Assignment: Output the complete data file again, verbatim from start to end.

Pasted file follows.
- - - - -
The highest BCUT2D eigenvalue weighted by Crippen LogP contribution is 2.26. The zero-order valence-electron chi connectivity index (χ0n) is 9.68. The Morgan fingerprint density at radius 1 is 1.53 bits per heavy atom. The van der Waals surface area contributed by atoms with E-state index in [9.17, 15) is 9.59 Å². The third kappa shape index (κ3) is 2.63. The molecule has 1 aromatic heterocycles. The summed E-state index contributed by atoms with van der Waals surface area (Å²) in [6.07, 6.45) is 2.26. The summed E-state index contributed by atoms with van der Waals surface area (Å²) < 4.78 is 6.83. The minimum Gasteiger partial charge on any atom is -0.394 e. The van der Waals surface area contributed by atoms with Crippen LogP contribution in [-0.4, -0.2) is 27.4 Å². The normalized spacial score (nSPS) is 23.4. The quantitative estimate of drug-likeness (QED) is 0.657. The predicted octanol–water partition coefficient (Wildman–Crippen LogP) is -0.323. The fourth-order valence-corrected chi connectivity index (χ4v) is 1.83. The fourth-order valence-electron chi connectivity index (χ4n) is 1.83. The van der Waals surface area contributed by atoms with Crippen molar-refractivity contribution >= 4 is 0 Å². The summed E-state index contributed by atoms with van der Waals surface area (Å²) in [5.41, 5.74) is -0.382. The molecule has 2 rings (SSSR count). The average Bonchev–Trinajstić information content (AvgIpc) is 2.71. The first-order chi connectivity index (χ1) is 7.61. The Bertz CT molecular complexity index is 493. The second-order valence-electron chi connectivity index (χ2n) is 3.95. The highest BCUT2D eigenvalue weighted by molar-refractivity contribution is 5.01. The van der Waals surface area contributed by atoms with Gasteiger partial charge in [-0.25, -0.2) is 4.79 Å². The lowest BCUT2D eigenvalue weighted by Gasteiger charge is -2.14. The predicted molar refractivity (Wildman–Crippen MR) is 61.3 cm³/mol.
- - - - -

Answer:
The highest BCUT2D eigenvalue weighted by Crippen LogP contribution is 2.26. The zero-order valence-electron chi connectivity index (χ0n) is 9.68. The Morgan fingerprint density at radius 1 is 1.53 bits per heavy atom. The van der Waals surface area contributed by atoms with E-state index in [9.17, 15) is 9.59 Å². The third kappa shape index (κ3) is 2.63. The molecule has 1 aromatic heterocycles. The summed E-state index contributed by atoms with van der Waals surface area (Å²) in [6.07, 6.45) is 2.26. The summed E-state index contributed by atoms with van der Waals surface area (Å²) < 4.78 is 6.83. The minimum Gasteiger partial charge on any atom is -0.394 e. The van der Waals surface area contributed by atoms with Crippen LogP contribution in [-0.4, -0.2) is 27.4 Å². The normalized spacial score (nSPS) is 23.4. The quantitative estimate of drug-likeness (QED) is 0.657. The predicted octanol–water partition coefficient (Wildman–Crippen LogP) is -0.323. The fourth-order valence-corrected chi connectivity index (χ4v) is 1.83. The fourth-order valence-electron chi connectivity index (χ4n) is 1.83. The van der Waals surface area contributed by atoms with Crippen molar-refractivity contribution >= 4 is 0 Å². The summed E-state index contributed by atoms with van der Waals surface area (Å²) in [5.41, 5.74) is -0.382. The molecule has 2 rings (SSSR count). The average Bonchev–Trinajstić information content (AvgIpc) is 2.71. The first-order chi connectivity index (χ1) is 7.61. The Bertz CT molecular complexity index is 493. The second-order valence-electron chi connectivity index (χ2n) is 3.95. The highest BCUT2D eigenvalue weighted by molar-refractivity contribution is 5.01. The van der Waals surface area contributed by atoms with Gasteiger partial charge in [-0.25, -0.2) is 4.79 Å². The lowest BCUT2D eigenvalue weighted by Gasteiger charge is -2.14. The predicted molar refractivity (Wildman–Crippen MR) is 61.3 cm³/mol.